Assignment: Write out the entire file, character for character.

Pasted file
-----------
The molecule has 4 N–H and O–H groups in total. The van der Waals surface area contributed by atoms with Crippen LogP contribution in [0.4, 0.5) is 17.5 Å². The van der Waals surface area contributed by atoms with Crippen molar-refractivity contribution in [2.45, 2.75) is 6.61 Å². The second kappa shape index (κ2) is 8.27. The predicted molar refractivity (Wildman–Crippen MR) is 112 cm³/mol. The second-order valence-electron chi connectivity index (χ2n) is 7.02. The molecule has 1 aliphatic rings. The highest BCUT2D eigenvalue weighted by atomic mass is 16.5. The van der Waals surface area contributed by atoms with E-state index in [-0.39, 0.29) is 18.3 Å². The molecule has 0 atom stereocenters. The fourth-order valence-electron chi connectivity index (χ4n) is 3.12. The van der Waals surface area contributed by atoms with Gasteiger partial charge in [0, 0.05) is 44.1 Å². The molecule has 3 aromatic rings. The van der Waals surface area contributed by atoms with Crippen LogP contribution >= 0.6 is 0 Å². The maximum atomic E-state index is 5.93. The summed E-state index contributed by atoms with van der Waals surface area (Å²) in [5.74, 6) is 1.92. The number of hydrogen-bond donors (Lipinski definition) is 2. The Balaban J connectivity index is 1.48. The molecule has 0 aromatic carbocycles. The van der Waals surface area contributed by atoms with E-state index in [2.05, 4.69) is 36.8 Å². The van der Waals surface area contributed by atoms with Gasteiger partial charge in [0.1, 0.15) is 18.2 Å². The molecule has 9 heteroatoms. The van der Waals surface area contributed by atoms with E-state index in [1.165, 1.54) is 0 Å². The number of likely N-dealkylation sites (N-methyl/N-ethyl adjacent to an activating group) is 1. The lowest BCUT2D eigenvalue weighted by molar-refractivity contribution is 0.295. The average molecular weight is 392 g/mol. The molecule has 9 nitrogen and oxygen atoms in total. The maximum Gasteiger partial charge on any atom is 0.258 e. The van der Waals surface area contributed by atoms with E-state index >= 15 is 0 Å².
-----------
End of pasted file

The molecule has 4 N–H and O–H groups in total. The van der Waals surface area contributed by atoms with Crippen LogP contribution in [0.4, 0.5) is 17.5 Å². The van der Waals surface area contributed by atoms with Crippen molar-refractivity contribution in [2.45, 2.75) is 6.61 Å². The second kappa shape index (κ2) is 8.27. The predicted molar refractivity (Wildman–Crippen MR) is 112 cm³/mol. The second-order valence-electron chi connectivity index (χ2n) is 7.02. The molecule has 1 aliphatic rings. The highest BCUT2D eigenvalue weighted by atomic mass is 16.5. The van der Waals surface area contributed by atoms with E-state index in [-0.39, 0.29) is 18.3 Å². The molecule has 0 atom stereocenters. The fourth-order valence-electron chi connectivity index (χ4n) is 3.12. The van der Waals surface area contributed by atoms with Gasteiger partial charge in [0, 0.05) is 44.1 Å². The molecule has 3 aromatic rings. The van der Waals surface area contributed by atoms with Crippen LogP contribution >= 0.6 is 0 Å². The maximum atomic E-state index is 5.93. The summed E-state index contributed by atoms with van der Waals surface area (Å²) in [5.74, 6) is 1.92. The number of hydrogen-bond donors (Lipinski definition) is 2. The Balaban J connectivity index is 1.48. The molecule has 0 aromatic carbocycles. The van der Waals surface area contributed by atoms with E-state index in [2.05, 4.69) is 36.8 Å². The van der Waals surface area contributed by atoms with Gasteiger partial charge in [0.1, 0.15) is 18.2 Å². The molecule has 9 heteroatoms. The van der Waals surface area contributed by atoms with E-state index in [1.165, 1.54) is 0 Å². The number of likely N-dealkylation sites (N-methyl/N-ethyl adjacent to an activating group) is 1. The lowest BCUT2D eigenvalue weighted by molar-refractivity contribution is 0.295. The average molecular weight is 392 g/mol. The molecule has 9 nitrogen and oxygen atoms in total. The maximum Gasteiger partial charge on any atom is 0.258 e. The van der Waals surface area contributed by atoms with E-state index >= 15 is 0 Å².